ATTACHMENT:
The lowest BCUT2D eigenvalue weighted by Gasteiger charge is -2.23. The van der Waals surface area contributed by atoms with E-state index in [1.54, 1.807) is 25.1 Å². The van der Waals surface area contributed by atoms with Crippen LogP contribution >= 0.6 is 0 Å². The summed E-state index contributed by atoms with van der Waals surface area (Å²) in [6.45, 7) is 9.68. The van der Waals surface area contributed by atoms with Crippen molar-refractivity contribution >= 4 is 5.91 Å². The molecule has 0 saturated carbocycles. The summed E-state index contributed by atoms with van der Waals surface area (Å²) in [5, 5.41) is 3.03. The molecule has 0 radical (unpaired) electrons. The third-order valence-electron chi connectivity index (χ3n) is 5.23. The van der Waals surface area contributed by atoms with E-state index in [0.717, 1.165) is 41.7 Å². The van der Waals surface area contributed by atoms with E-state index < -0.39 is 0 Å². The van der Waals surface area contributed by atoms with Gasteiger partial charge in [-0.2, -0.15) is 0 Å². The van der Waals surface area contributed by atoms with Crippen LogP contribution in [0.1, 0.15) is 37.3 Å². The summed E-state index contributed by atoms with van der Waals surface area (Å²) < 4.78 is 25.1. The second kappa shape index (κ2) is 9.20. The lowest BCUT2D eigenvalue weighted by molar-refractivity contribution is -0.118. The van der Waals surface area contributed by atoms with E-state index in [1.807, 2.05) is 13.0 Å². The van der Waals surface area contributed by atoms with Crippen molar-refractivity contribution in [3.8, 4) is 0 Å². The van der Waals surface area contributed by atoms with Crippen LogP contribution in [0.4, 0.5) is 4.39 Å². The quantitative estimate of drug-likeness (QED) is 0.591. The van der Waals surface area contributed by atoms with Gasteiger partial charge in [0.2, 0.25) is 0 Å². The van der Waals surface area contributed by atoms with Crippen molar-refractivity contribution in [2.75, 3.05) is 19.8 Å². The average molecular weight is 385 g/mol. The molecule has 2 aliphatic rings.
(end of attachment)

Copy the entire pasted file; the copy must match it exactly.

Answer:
The lowest BCUT2D eigenvalue weighted by Gasteiger charge is -2.23. The van der Waals surface area contributed by atoms with E-state index in [1.54, 1.807) is 25.1 Å². The van der Waals surface area contributed by atoms with Crippen LogP contribution >= 0.6 is 0 Å². The summed E-state index contributed by atoms with van der Waals surface area (Å²) in [6.45, 7) is 9.68. The van der Waals surface area contributed by atoms with Crippen molar-refractivity contribution >= 4 is 5.91 Å². The molecule has 0 saturated carbocycles. The summed E-state index contributed by atoms with van der Waals surface area (Å²) in [5, 5.41) is 3.03. The molecule has 0 radical (unpaired) electrons. The third-order valence-electron chi connectivity index (χ3n) is 5.23. The van der Waals surface area contributed by atoms with E-state index in [0.717, 1.165) is 41.7 Å². The van der Waals surface area contributed by atoms with E-state index < -0.39 is 0 Å². The van der Waals surface area contributed by atoms with Gasteiger partial charge in [-0.2, -0.15) is 0 Å². The van der Waals surface area contributed by atoms with Crippen LogP contribution in [0.1, 0.15) is 37.3 Å². The summed E-state index contributed by atoms with van der Waals surface area (Å²) < 4.78 is 25.1. The second kappa shape index (κ2) is 9.20. The lowest BCUT2D eigenvalue weighted by molar-refractivity contribution is -0.118. The van der Waals surface area contributed by atoms with E-state index in [1.807, 2.05) is 13.0 Å². The van der Waals surface area contributed by atoms with Crippen molar-refractivity contribution in [3.8, 4) is 0 Å². The van der Waals surface area contributed by atoms with Crippen LogP contribution in [0.4, 0.5) is 4.39 Å². The quantitative estimate of drug-likeness (QED) is 0.591. The van der Waals surface area contributed by atoms with Gasteiger partial charge in [0.2, 0.25) is 0 Å². The van der Waals surface area contributed by atoms with Crippen molar-refractivity contribution in [2.75, 3.05) is 19.8 Å². The average molecular weight is 385 g/mol. The molecule has 2 aliphatic rings.